What does an environmental entomologist, a twenty-something entrepreneur and a political analyst have to do with the sustainable fashion movement? A lot more than you’d think. We were front and center at the “Future of Fashion” panel at this year’s SXSW Eco conference in Austin, Texas. Eco-modelpreneur Summer Rayne Oakes, Modavanti founder David Dietz, Teens Turning Green founder Erin Schrode, and supermodel Amber Valletta took to the mic to discuss one of the world’s most polluting industries: fashion.
Sustainable fashion is easily thought of as a moving target that many are working to measure and define. With an all-star list of sustainable style influencers lending their voice on the issue, we were in for an hour of powerful insight and a few great takeaways to keep the wheels turning. The panel discussion kicked off by identifying fashion’s latest epidemic: incredibly fast fashion. With brands like Zara introducing new collections every two weeks, the uptick in production is an ongoing challenge that rivals the constant consumption culture that’s defining the way we see fashion. For those that are unaware, the current state of fashion is an epidemic that is polluting both our earth and our bodies and remains without consequences in any shape or form.
“People don’t understand that there’s something wrong with fashion right now,” explained Erin Schrode, whose organization educates young millennials on conscious consumerism and peer-to-peer mobilization around going green. Perhaps this observation explains the seemingly careless nature of consumers who’ve largely decided to opt-out of the ethical fashion culture in favor of scoring cheap threads at big box retailers.
David Dietz, the only one on the panel lacking a background in fashion (prior to starting online ethical fashion site Modavanti, he was a contributing writer on global affairs with a focus on the Middle East), asked the audience a critical question that left most of us with blank stares: “Do you know where your clothes were made, do you know who they were made by and what they were made of,” he beckoned. “Are you proud of your answers?”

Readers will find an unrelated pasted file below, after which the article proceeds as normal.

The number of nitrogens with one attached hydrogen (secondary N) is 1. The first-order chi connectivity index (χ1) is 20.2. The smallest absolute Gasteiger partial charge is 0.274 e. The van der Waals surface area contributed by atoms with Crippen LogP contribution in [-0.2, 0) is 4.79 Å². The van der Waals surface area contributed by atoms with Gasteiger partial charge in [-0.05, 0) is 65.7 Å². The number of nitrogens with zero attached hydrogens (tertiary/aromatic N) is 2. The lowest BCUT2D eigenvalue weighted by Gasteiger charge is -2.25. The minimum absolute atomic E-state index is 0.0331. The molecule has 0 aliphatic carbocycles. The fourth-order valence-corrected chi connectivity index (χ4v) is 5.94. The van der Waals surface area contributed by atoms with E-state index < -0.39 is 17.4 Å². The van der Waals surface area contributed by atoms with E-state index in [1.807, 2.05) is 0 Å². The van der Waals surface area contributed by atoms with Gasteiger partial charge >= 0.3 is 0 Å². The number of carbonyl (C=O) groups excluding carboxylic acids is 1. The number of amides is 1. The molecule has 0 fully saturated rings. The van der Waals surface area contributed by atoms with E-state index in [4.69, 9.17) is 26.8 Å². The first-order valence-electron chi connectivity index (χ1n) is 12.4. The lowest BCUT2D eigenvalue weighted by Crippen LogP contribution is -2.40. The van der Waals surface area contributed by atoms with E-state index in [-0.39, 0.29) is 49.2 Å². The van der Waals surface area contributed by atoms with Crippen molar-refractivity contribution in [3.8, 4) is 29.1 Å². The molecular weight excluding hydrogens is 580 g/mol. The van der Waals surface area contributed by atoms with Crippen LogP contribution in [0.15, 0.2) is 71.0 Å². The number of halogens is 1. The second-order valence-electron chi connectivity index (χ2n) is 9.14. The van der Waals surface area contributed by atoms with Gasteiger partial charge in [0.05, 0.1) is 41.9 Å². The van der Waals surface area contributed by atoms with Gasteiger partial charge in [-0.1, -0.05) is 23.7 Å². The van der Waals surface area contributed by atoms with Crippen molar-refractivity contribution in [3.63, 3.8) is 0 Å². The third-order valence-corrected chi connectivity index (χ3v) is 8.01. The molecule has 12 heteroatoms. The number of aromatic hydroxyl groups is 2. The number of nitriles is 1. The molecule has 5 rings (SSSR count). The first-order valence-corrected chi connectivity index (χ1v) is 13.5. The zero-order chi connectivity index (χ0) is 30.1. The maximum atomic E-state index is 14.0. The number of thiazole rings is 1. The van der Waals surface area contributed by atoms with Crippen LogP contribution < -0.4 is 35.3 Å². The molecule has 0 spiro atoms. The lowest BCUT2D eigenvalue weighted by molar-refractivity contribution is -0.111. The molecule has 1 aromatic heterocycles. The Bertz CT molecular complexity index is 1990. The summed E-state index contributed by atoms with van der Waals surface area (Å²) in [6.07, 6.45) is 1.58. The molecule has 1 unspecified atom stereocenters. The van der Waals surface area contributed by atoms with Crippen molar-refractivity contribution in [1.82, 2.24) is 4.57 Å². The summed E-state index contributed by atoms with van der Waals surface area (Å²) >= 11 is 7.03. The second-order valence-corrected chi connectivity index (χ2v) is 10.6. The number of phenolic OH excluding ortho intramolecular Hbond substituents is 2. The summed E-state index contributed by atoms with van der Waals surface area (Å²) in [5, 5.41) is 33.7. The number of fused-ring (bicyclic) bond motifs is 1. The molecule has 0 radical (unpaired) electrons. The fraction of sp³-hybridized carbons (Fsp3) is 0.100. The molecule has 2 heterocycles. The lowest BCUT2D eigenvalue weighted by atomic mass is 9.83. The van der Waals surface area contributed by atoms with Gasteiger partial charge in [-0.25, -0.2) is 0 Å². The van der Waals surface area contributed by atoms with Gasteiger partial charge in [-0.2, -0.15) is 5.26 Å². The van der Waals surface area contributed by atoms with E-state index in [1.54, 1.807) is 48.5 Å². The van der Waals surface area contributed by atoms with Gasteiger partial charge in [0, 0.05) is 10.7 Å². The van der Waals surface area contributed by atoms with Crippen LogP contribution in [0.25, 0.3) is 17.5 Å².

Despite the large influence shoppers have on the success of the fashion industry, an alternative idea that sprung from the panel pointed out that the onus isn’t solely on the consumer. In fact, eco-model Summer Rayne Oakes identified the role manufacturers play in feeding our culture’s addiction to instant gratification. The “we want our fashion new and we want it now” lifestyle is fed by a system that remains tight-lipped about their environmental practices and labor laws. Oakes argued, “It’s not illegal to destroy the planet. Fashion is based on an economic system with issues much deeper than can be discussed on a panel.”
The factories that produce our clothing provide low-skilled labor that we’ve benefited from. The increasing rate of cotton farmers diagnosed with cancer due to heavy exposure to pesticides is a harsh reality that matters not when the only way these farmers can continue to survive is through slowly killing themselves each day to produce the materials that will become hanging shrines in our closets.
Despite the circling challenges of fashion’s inherent neglect to move towards greater ethical practices at a faster pace, all is not as bleak as it may seem. The panelists agreed that the right messaging could peak consumer interest and aid to change behavior and garner greater support in the fight to a better fashionable future. “We have to make green the new currency of cool,” Schrode said.
The ethical-fashion message is one that might be too draining for mainstream ears. It’s full of jargon, difficult to navigate and often an overwhelming burden. So how do we get above the noise and make sustainable fashion relevant to consumers? Amber Valletta, a veteran model with over 25 years in the industry and whose client list extends from Calvin Klein to Versace, resolves to make the message haute. “I believe that great design and sustainability can go hand in hand,” she explained. “Let’s make it better and let’s buy it better.”
Ideal messaging encompasses a spectrum of hands-on media, look books and pre-vetted designers and brands that takes the guesswork out of the search and removes the heavy burden for fashionistas who don’t have the wherewithal to sift through the information.
When asked about who is currently doing a great job in leading substantial change in the fashion industry the panelists named widely recognized brands Nike, Puma, Gucci, and Levi’s, whose commitment to cleaning up their supply chains and finding new ways to produce responsibly are making headlines these days.
“For the first time we are seeing brands come together,” said Oakes. “We have to look back at fashion’s history to inform policy now. We’re determining where the starting line is.”